Here are the best travel tips from an airline pilot

Find out how to make your bag stand out, which seats are best for people prone to nausea and other helpful tips to make your travel experience as smooth as possible.

The holidays are a time for friends, family…and travel headaches.

To make your travels easier during the holidays and any time of year, here are some tips from an insider – former commercial airline pilot and aerospace expert Kathleen Bangs from FlightAware:

Planning your flight

  • Take an early flight and fly nonstop - Early flights have the least chance of a cancelation, Bangs said. Also, fly nonstop, if possible. It may cost more, but according to Bangs, the higher fares are worth the convenience and peace of mind the nonstop flights offer. For example, flying nonstop keeps you from potentially being trapped at a connecting flight.
  • Choose your seat wisely - If you’re prone to nausea, Bangs recommends picking a seat either over the wing or close to the cockpit as these areas are the most stable parts of the plane. People prone to nausea should avoid seats in the back of the plane, as that section swings around the most.
  • Self-serve as much as possible - Use airline apps to stay informed of any alerts and to make any necessary changes to your flight, Bangs said. She also highly recommends using FlightAware to learn of any cancelations or delays and checking the Department of Transportation’s airline consumer dashboard to learn about airlines’ policies regarding refund policies.
  • Know the weather - At least three days before your flight, Bangs recommends checking the weather not just at your destination, but also across the country. Weather events can have a ripple effect on your airline regionally or nationwide, leading to delays and cancelations. Check the FOX Weather app for the latest forecast and more.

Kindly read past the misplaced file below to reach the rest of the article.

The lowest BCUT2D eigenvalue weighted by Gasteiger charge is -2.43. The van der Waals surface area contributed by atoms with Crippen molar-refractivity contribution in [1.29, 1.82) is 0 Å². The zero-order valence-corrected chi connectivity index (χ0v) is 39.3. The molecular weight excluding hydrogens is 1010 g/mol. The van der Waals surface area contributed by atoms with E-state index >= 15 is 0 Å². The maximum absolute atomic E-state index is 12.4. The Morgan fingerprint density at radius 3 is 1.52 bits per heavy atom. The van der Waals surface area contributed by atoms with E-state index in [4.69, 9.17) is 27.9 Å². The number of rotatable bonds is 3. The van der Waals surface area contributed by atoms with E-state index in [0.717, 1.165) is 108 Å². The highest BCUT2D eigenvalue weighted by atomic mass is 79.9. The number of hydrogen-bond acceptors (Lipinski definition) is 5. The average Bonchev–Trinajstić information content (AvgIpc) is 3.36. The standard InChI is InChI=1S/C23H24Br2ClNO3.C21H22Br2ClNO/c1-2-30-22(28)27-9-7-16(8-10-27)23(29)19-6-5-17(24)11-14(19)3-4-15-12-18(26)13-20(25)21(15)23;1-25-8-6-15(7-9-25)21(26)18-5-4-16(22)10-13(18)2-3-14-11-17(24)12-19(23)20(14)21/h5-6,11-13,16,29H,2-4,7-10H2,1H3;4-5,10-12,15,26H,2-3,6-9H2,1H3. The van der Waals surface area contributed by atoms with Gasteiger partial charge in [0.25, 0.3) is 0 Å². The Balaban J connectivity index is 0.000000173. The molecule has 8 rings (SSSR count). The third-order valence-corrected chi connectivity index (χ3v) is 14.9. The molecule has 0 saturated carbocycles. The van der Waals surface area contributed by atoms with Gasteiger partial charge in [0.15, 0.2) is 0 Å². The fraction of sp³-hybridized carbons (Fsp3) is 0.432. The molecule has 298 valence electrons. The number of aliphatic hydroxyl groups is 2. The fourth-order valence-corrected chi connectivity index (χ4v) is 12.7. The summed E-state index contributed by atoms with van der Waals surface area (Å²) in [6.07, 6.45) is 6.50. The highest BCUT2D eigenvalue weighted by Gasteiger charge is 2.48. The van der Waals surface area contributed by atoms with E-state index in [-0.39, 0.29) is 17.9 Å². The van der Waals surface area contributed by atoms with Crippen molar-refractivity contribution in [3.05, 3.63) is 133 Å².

Packing for your flight

  • Take the largest carry-on possible - Bangs uses two roller bags as carry-ons – one is the largest size permitted on the plane and goes in the overhead compartment, and the other bag fits under her seat. She recommends bringing important items, such as computers, chargers and jewelry, in those carry-ons.
  • Include identification in your checked bag - About one percent of all bags get lost during flights. So in her checked bag, Bangs includes a piece of paper that has her name, email address and phone number on it. Should the bag tag be torn off, the information on that piece of paper can help return the bag to its owner.
  • Make your luggage stand out - Ordinary-looking luggage, such as black bags, can make identifying a lost bag in a mountain of bags challenging. Bangs recommends using luggage that stands out or, if you have a black bag, put some bright stickers on it.


Ensuring a good flight experience

  • Bring a mask with you - Bangs recommends wearing a mask on your flight or bringing a mask along just in case, as viruses can circulate in the air. She also noted how passengers may become sick and vomit during a flight, so having a mask handy can help provide some protection.
  • Charge your phone at the gate - While waiting for your flight, take that time to charge up your devices. Bangs said that outlets and USB ports on planes sometimes don’t work, and when they do, accessing them may be tricky given the tight spaces in the cabin and around the seats.
  • Wear layers - Wearing layers of clothes can provide comfort and flexibility as the temperatures change. Bangs noted how during the colder season, the temperature on planes can be very warm. Dressing in layers will allow you to stay cool, while having layers to keep you warm when you exit the plane.


Being safe on the flight

  • Bring your own medical kit - Bangs said she always brings a medical kit.  Her kit is the size of a makeup case, and she keeps it in her carry-on, containing anything she might need on her trip, such as prescriptions, aspirin, antibiotics and a thermometer.
  • Count the seat backs to your nearest exit - Safety briefings always note the exits on the plane in case of an emergency. Bangs recommends counting the number of seat backs to the exit closest to you – as the aisle may become congested with passengers, the only other option to leave the plane will be to climb or "swim" over the seats you counted to the exit.